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saharonim

  • Marching toward freedom in a fictional plot of land

    Nearly 1,000 African asylum seekers walked out of Israel's 'open' detention facility last week, saying they were headed to a strip of UN-controlled territory along the Egyptian border. This is the story of their march -- full of hopes, determination and desperation. Encampment air hangs hot and still. Under a dry canopy of Eucalyptus it swaddles the crowds of Sudnese and Eritrean asylum seekers who make temporary beds here, some 300 meters from the Israeli-Egyptian border. Hassan Abdaiiah Adam, a 30-year-old asylum seeker from Darfur, passes thick fingers over the yellow whistle that he wears around his neck. He has…

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  • For Israel's Justice Ministry, human rights are nothing but good PR

    Over the past several years, Israel’s Ministry of Justice has found itself a new angle for engaging in public diplomacy: defending some of the worst pieces of Knesset legislation, while celebrating whatever outcome the court hands down when they are challenged. By Hagai El-Ad Human rights are neither a theoretical concept nor a distant vision: for human beings, human rights are either a foundation for a just life – or, more often, humans are deprived of them. In such realities, the enumeration of rights becomes an enumeration of grievances. For human rights organizations, that enumeration of grievances becomes a workplan.…

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  • Photos of the week: Asylum seekers, LGBT activists hit the streets

    This week: solidarity with asylum seekers, animal rights activism, denouncing against attacks on transgender people, return of Palestinian militants' remains, tear gas in Aida Camp, military training in the Jordan Valley, Palestinian steadfastness in Khirbet Makhoul, protests against medical privatization, and weekly demonstrations against the occupation.                    

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  • 150 imprisoned African asylum seekers start hunger strike

    Some 150 Sudanese asylum seekers jailed in the Saharonim prison began an open-ended hunger strike on Sunday. The prisoners, all of whom took part in the March For Freedom last month and were taken back to the facility, announced they would continue to strike until their release. Since Sunday, prison authorities have isolated the hunger strikers, and today four of the leaders were transferred from Saharonim prison to a Be'er Sheva jail. This following is the letter they wrote to the Israeli public. Read +972's full coverage of asylum seekers in Israel Hunger strike for freedom and human rights To the Israeli…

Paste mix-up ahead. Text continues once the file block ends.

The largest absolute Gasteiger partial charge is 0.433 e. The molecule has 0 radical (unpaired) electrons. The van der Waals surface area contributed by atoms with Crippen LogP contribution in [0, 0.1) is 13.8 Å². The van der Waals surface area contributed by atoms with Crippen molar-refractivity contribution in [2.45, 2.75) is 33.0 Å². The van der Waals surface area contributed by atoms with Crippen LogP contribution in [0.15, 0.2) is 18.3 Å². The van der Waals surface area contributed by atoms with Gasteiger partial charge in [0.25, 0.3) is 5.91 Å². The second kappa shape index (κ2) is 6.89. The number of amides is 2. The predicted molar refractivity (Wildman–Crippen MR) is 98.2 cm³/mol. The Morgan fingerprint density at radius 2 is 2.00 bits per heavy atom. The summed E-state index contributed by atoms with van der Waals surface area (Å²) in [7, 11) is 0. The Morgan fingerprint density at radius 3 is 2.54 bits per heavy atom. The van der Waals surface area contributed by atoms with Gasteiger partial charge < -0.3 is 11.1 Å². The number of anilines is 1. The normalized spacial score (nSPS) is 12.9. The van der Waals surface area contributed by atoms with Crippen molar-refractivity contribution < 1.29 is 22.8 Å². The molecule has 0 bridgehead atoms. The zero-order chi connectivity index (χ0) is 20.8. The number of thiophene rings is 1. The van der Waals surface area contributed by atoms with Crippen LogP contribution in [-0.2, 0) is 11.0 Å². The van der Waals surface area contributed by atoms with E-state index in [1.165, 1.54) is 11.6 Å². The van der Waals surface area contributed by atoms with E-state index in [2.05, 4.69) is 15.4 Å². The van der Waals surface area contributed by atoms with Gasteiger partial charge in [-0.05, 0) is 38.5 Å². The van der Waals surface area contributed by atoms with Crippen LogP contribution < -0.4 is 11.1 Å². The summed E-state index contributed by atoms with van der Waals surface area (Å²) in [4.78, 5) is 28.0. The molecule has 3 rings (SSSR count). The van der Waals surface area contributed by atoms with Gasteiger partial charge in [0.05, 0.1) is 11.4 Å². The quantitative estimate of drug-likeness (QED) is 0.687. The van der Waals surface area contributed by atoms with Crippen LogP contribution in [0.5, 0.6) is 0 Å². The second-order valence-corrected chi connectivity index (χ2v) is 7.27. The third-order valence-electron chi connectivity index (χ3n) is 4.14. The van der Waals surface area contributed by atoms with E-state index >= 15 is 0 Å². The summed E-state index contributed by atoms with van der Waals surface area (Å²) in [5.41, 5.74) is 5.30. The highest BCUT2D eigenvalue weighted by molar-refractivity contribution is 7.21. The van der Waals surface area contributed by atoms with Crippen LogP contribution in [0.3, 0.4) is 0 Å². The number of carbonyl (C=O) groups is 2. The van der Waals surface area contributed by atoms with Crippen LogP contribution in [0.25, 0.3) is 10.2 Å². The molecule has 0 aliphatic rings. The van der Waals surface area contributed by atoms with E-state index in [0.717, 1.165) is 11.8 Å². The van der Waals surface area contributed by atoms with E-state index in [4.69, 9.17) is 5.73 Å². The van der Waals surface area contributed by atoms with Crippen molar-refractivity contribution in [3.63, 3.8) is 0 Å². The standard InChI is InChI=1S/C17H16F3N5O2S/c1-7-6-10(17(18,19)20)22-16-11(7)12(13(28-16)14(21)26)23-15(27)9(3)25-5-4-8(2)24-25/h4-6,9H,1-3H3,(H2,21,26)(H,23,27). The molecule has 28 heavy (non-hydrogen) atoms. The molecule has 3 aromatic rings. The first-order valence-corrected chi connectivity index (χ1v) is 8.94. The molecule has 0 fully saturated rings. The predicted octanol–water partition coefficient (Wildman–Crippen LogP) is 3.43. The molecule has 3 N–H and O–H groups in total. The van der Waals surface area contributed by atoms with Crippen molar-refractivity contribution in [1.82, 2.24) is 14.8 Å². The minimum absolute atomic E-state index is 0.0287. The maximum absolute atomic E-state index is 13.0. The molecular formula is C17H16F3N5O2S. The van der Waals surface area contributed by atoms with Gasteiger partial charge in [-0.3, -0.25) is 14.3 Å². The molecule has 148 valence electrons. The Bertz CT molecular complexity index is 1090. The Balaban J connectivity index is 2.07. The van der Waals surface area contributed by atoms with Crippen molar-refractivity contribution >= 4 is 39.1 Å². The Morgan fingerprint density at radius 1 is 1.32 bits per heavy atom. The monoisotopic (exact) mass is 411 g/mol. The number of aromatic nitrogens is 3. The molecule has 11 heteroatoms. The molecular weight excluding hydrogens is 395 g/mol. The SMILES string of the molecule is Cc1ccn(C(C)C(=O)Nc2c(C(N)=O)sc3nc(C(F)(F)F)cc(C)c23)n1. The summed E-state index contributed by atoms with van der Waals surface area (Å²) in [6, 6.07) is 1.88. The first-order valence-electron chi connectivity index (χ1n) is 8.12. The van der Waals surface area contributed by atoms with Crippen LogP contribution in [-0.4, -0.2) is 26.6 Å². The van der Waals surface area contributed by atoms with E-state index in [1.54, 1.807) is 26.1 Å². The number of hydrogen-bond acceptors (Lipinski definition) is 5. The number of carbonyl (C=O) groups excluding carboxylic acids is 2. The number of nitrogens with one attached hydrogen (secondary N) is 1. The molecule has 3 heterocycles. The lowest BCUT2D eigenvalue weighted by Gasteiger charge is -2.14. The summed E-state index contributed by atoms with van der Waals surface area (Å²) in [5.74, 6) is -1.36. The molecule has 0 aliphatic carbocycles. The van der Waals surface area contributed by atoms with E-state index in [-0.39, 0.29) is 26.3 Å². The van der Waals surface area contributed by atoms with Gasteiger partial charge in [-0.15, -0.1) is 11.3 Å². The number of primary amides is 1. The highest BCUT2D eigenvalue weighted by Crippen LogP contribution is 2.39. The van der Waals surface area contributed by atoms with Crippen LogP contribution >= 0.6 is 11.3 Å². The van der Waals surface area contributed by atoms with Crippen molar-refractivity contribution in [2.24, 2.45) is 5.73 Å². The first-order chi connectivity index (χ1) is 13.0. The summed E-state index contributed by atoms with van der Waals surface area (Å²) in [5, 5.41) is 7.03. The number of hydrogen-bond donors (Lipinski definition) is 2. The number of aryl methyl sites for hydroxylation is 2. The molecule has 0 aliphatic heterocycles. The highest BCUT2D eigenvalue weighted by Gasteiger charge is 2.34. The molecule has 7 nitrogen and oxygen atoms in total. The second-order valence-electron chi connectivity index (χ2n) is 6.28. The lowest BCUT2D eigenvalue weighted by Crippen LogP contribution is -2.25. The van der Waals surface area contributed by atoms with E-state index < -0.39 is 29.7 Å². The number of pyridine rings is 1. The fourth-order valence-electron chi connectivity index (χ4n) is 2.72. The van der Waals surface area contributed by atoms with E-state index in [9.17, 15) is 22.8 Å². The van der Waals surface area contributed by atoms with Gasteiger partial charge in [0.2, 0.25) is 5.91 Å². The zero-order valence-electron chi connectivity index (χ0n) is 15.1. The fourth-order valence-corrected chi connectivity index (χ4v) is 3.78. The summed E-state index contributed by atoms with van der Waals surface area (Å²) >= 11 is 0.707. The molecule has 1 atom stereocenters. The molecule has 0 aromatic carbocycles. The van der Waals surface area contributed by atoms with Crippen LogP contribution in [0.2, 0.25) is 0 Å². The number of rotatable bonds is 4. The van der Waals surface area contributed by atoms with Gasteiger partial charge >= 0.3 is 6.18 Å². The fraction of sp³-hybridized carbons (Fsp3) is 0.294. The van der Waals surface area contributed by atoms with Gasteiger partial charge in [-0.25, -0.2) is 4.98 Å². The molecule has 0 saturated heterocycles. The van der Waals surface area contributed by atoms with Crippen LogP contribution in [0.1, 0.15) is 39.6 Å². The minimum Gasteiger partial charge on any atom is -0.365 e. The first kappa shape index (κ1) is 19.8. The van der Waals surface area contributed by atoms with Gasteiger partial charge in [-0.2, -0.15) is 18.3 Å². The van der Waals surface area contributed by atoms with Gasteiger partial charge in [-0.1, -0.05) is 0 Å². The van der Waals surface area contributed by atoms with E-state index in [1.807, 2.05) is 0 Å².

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  • 'This is not a life': A journey to Israel's 'open' detention center

    When a group of Jewish Israelis set out for the Holot 'open prison' in the Negev, they were hoping to sing Christmas carols to the asylum seekers. But by the time they got there, the things they saw and heard made it clear that there was nothing to sing about. By Ayla Peggy Adler When asylum seekers from Eritrea and Sudan walked out of the Holot prison last week, they walked out of obscurity. Until then, even people like myself who had been involved in their community six years ago when they first arrived to Israel—and who, three years later,…

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  • In act of civil disobedience, 150 Sudanese refugees walk out of Israeli 'open prison'

    The 150 men walk six hours through the Negev desert in bid to reach Jerusalem, are currently in Be'er Sheva and rebuffing authorities' offer to bus them back to the 'Holot' open prison facility that opened late last week. Text by Michael Omer-Man Photos by Yotam Ronen, Oren Ziv, Shiraz Grinbaum/Activestills.org Roughly 150 Sudanese asylum seekers left a new 'open prison' and walked six hours to Be'er Sheva in a mass act of civil disobedience protesting their continued detention without trial and demanding recognition as refugees on Sunday. The asylum seekers were transferred to the new facility, “Holot,” in recent…

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  • Knesset passes revised law for detention of African asylum seekers

    The previous law was struck down by the High Court, which ordered the state to begin releasing the asylum seekers it was indefinitely detaining. Instead, the Knesset passed a law to circumvent the ruling and indefinitely detain asylum seekers in 'open prisons.' By Elizabeth Tsurkov After a passionate debate and a filibuster by opposition members of Knesset, the new amendment to the Prevention of Infiltration Law passed 30 to 15 early Tuesday morning. The new amendment, hurriedly drafted and passed by the governing coalition, will replace the 2012 amendment to the law, which was nixed by the High Court of Justice…